Kianan from Life Style Sports shares why LGBTQ+ representation is so essential

Kianan, who played a blinder during the #GCN100KinMay Challenge, shares how having more visible LGBTQ+ people in top level sports could inspire others to get involved.

A young man stands against a rainbow coloured backdrop

Throughout the month of May, GCN partnered with Life Style Sports on the #GCN100KinMay campaign, encouraging people to get up and active while raising some much-needed funds for Ireland’s national LGBTQ+ press.

Not only did the fine folk at Life Style Sports support GCN, some of their own team also took part, smashing the 100k in no time. Although, Kianan Doherty, the Team Manager at the Dooradoyle store in Limerick wasn’t sure at first if he was up for the challenge.

“I didn’t think that I’d actually be able to do it,” he says. “Like, I go for a run every now and again. But when Life Style Sports and yourselves posted this, I was like, ‘Okay, I’m gonna do this’ because it’s something that’s close to me. So I was like, let’s do it. I’m pushing myself.”

Growing up, Kianan played a lot of sport but once the pandemic hit and everything shut, he fell out of it and has since decided he probably won’t return in order to focus on other things in his life. Sport is something he values and enjoys but he had mixed experiences as a closeted gay person playing team sports.

“You would get slurs and stuff like that. And not that often but it happens,” he says. He noticed there was a big difference when playing GAA than when he would compete in athletics. “GAA it’s a ‘manly’ sport, it’s very stigmatized still, like, ‘Oh, it’s just a straight male sport and that’s it’. Especially where I’m from in Kerry, that’s just the way it always was. If you’re gay then you do something else. You don’t play that sport.”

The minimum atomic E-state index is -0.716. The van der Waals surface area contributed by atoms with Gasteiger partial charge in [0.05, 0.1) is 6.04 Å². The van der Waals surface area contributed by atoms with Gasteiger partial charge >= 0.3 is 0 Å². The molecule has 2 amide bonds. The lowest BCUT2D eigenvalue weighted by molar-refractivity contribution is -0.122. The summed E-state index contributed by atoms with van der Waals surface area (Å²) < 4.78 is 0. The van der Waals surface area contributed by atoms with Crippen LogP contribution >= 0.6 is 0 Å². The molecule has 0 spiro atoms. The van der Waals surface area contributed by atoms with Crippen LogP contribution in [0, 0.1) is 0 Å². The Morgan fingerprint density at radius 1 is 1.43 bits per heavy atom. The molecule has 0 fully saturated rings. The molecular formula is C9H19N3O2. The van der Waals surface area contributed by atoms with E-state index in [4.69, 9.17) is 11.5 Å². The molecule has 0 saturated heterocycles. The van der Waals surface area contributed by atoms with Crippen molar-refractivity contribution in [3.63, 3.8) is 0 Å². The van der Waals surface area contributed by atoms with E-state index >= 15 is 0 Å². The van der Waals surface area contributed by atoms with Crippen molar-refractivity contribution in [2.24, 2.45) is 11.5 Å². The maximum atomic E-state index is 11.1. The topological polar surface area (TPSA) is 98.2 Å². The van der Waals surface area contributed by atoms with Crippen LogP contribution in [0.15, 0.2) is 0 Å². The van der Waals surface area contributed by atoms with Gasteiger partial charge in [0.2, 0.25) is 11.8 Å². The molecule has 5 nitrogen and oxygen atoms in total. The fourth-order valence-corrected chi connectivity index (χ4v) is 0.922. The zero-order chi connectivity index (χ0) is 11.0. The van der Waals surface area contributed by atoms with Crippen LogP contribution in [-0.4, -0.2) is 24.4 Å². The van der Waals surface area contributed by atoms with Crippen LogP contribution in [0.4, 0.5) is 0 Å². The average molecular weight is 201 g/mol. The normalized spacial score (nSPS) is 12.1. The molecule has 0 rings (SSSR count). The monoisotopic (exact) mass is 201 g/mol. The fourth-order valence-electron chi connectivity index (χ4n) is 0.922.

He thinks it’s to do with the culture. There have been tentative steps to address this. Last year the first LGBTQ+ GAA team, Na Gaeil Aereacha, was set up. However, when Kianan read the comments on Facebook under an article announcing its creation, it was full of hate towards LGBTQ+ people. “Why is it like that?” he asks. “You know, it was really shit to be honest.”

He would like the association to be more visible in their support of the community, to signal to LGBTQ+ people that they are welcome to play. That lack of representation, and role models, in the men’s game can lead to further alienation.

“If you had some at the top level of the sport that are out, then other people that are in the sport with them can see ‘Oh, you can still make it to the top level’,” Kianan believes. “So you can be inspirational.”

As lockdown restrictions ease, and people can get back into team sports and regular training, there’s no better time to get active. Kianan is also looking forward to the world opening back up. Having only come out during last year’s lockdown, he shared “I haven’t really had the experience to go out and be my full kind of authentic self, so I’m really looking forward to that.”

© 2021 GCN (Gay Community News). All rights reserved.

Support GCN

GCN has been a vital, free-of-charge information service for Ireland’s LGBTQ+ community since 1988.

During this global COVID pandemic, we like many other organisations have been impacted greatly in the way we can do business and produce. This means a temporary pause to our print publication and live events and so now more than ever we need your help to continue providing this community resource digitally.

GCN is a registered charity with a not-for-profit business model and we need your support. If you value having an independent LGBTQ+ media in Ireland, you can help from as little as €1.99 per month. Support Ireland’s free, independent LGBTQ+ media.

0 comments. Please sign in to comment.